I will try to update this class if I feel it is worth continuing, in which I case will write the version alongside the download below. It is currently version 1.0. If that is a different number to the one shown on the download link, then you will know I have updated it. On the other hand, I may never update it. In either case, I hope you enjoy it. I really don't expect you to use it in the place of addEventListener, but it should be good educational material.

Anyway, that's all for now, so get downloading it and see what you think.

Download (Version 1.0) Class here

Update to Clock Class

Tue Jan 26 08:57:45 2010

Get Adobe Flash player

This is just to let you know that I have updated the DigitalClock class that I posted a little while back. The class is now called simply New functions include clockAnalogue() and clockDigital(). Just take a look below to see how to use them.

import Clock;

var clockAnalogue:Clock = new Clock();
var clockDigital:Clock = new Clock();

clockAnalogue.tickAnalogue(hourhand, minuteHand, secondHand, true);
clockDigital.tickDigital(textField, textFormat, true);

In the above code, we first import the Clock class and make two instances of it. One called clockAnalogue and the other clockDigital. These names can be anything you like.

Next we call the tickAnalogue function on the clockAnalogue instance. On the instance clockDigital, we call the tickDigital method. tickAnalogue and tickDigital tell the clock class whether it will be an Analogue or Digital style clock.

tickAnalogue takes four parameters, the first 3 are mandatory MovieClips and the last parameter is optional. The first paremeter represents the hour hand, the second the minute hand, and the third represents the seconds Hand. You can draw these just in code or create them in Flash, and then just pass them in.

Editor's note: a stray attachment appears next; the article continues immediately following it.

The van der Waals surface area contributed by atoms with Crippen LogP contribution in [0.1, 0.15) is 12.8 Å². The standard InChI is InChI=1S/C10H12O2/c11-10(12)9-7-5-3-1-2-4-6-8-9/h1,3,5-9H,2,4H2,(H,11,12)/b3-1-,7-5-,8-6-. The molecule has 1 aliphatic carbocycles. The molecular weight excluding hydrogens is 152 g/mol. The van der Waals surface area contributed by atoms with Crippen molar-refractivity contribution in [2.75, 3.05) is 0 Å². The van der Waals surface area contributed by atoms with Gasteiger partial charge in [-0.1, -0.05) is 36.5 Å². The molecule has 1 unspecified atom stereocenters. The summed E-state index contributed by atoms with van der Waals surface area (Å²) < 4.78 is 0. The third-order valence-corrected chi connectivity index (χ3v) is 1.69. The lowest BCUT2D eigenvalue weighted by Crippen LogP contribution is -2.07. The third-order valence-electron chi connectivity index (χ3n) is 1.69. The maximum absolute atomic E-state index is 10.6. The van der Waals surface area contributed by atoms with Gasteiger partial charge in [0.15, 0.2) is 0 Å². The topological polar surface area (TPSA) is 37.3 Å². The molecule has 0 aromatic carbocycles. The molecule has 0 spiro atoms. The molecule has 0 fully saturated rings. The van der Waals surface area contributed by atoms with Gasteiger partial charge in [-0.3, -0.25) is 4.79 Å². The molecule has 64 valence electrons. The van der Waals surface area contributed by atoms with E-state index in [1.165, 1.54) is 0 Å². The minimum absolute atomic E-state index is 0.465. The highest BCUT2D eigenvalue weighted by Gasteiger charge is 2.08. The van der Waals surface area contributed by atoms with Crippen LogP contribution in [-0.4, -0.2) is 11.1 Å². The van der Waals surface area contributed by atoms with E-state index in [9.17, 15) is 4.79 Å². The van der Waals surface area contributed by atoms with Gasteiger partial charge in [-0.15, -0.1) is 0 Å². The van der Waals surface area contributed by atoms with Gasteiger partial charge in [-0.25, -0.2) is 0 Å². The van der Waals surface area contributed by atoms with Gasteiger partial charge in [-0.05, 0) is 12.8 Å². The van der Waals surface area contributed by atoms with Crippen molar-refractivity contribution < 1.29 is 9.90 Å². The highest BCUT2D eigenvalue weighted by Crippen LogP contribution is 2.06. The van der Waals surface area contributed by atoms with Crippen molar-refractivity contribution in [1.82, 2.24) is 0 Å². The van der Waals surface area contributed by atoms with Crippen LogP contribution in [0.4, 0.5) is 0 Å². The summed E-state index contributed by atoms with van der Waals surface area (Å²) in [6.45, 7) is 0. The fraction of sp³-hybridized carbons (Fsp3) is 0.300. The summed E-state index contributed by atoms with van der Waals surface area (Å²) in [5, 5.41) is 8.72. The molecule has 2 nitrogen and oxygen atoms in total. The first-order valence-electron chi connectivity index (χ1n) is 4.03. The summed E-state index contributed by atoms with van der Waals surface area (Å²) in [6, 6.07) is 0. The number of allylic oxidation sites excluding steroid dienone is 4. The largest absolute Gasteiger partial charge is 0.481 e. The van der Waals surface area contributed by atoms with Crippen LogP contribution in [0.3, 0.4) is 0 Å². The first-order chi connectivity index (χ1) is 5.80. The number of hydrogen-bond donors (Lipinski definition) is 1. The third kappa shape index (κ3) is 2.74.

The fourth and final parementer is just a Boolean. Setting it to true gives you GMT time. false gives you local time.

The tickDigital method takes 3 paremeters. The last of which is a Boolean and sets GMT or local time in the same way that it does in the tickAnalogue method. The first parameter takes the TextField that will display the time. The second takes a TextFormat to style the time.

..and that's it folks. Again, I hope you find this useful.

Download the Class here

ActionScript 3 Digital Clock Class

Thu Jan 21 04:10:47 2010

Something as simple as putting the time on your site shouldn't be a difficult task and so I thought I would share a quick class with you that when instantiated creates and Textfield and tells the current time.

Here's the code.

import DigitalClock;

var clock:DigitalClock = new DigitalClock();
var clockGMT:DigitalClock = new DigitalClock(true);

clock.x = 10;
clockGMT.x = 100;

Here's the result

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In the example above, we import and make two instances of the class DigitalClock. I have named them 'clock' and 'clockGMT' for obvious reasons.

You will noticed that we pass the Boolean true to the clockGMT instantiation to create a clock that displays Greenwich Mean Time (GMT) which is the local time in the UK. If you don't pass true or false the class will default to the local time (false) of the computer viewing it.